These pencils also do not have a lightfastness rating and have a color range limited to 36 or 24 colors. However, due to lower quality pigments used in such pencils, you can even get erasable colored pencils which can be great for beginners.  

3. Mechanical Pencils

Mechanical colored pencils are not manufactured like standard colored pencils and are similar to mechanical graphite pencils. The only difference is that they contain colored pigments instead of lead. 

4. Watercolor Pencils

Watercolor pencils or water-soluble pencils come with pigments that can dissolve in water and are usually used to create a watercolor effect. But they can also be used like regular colored pencils without water. 

5. Pastel Pencils

Like hard pastels, pastel pencils can be used separately or with various mediums and may be wet, dry, or blended. The main use of pastel pencils is for creating rough sketches or for details. 

Colored Pencils Subsets

Besides the various grades of colored pencils, there are some subsets based upon their construction, which include:

1. Wax Based

Wax-based colored pencils are one of the most popular types and are so named because they have a core made from wax. These pencils help create a smoother, slicker appearance and are most commonly used by artists for blending. It is also possible to layer different colors easily using such pencils.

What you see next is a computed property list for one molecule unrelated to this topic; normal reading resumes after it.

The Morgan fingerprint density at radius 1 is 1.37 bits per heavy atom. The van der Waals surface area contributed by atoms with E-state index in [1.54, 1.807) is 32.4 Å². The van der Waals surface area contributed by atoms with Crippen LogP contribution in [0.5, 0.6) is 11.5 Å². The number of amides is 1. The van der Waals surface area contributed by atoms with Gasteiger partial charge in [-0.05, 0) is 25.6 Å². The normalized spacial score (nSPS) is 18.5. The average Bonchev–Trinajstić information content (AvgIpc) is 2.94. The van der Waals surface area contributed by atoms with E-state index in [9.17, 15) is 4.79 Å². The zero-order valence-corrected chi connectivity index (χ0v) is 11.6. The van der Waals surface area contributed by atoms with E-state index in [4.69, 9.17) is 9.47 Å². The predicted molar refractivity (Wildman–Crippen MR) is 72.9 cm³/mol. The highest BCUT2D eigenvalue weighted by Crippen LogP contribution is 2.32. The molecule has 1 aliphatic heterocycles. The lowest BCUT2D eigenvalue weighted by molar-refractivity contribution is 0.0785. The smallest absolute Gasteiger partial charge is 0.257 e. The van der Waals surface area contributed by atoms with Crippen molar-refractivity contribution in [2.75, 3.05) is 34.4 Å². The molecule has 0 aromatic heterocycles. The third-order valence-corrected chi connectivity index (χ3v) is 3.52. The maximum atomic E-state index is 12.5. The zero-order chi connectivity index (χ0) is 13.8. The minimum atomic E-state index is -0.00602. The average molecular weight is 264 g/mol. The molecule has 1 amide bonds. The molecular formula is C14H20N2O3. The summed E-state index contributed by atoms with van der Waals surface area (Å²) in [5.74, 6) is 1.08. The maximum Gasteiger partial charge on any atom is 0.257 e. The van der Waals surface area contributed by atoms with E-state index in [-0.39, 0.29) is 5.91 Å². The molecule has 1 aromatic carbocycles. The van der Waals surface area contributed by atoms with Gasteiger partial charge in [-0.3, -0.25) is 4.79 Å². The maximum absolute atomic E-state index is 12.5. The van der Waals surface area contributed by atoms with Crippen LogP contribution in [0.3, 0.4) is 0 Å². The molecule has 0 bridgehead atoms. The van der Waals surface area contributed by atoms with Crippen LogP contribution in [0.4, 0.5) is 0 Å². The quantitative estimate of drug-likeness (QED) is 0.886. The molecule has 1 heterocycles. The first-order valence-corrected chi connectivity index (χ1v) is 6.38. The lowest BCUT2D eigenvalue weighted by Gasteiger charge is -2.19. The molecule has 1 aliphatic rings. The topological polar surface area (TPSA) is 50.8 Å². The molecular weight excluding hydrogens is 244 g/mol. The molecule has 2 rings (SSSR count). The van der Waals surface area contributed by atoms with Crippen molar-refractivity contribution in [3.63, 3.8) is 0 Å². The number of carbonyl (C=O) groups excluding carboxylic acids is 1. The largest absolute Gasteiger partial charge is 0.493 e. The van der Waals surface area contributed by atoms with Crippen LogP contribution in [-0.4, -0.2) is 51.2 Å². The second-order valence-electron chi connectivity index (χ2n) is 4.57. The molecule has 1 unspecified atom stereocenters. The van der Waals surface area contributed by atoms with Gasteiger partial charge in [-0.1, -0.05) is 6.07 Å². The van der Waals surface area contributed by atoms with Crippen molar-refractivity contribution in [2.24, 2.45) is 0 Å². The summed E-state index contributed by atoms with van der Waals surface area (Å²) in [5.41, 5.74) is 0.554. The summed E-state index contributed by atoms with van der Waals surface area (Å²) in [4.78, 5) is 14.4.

The feature that makes wax-based colored pencils a favorite choice for many is that they can easily be used with solvents. This helps dissolve the pigment onto the paper very effectively and makes the pencils easy to work with. Artists generally use solvents like xylene or baby oil with colored pencils. 

Some blending pens are also made using xylene, which counteracts the paraffin wax used in colored pencils and is generally a better choice leading to cleaner artwork. The only downside to using such pencils is the high possibility of wax blooms, which happens when the wax starts to oxidize over time.

Fortunately, dealing with this problem is easy and only requires wiping your artwork with a clean, dry cloth. And to prevent it from happening again, simply seal off the drawing which will block the surface from interacting with air. 

2. Oil Based

Oil-based colored pencils are less common than wax-based ones, and very few brands offer them. That said, these pencils can provide more vivid colors and a softer, smoother appearance than waxed-based ones. They also need solvents, such as turpentine or mineral spirits, to dissolve properly. 

When using oil-based pencils, it is best to avoid xylene or baby oil, as these can spoil the paper and your artwork. 

Colored Pencil Techniques

If you’re wondering how to use color pencils, here are some common techniques to try out. 

1. Layering

Generally used during the initial stages of coloring, layering can be used to provide finishing touches. Several primary colors are used in multiple layers to build up different tones, which provides the completed artwork with a grainy, textured appearance. 

2. Burnishing

Burnishing is generally used on a drawing that has already been colored and requires the application of a light-colored pencil or colorless blender. It results in a shiny surface since the colors get deeply embedded into the grain.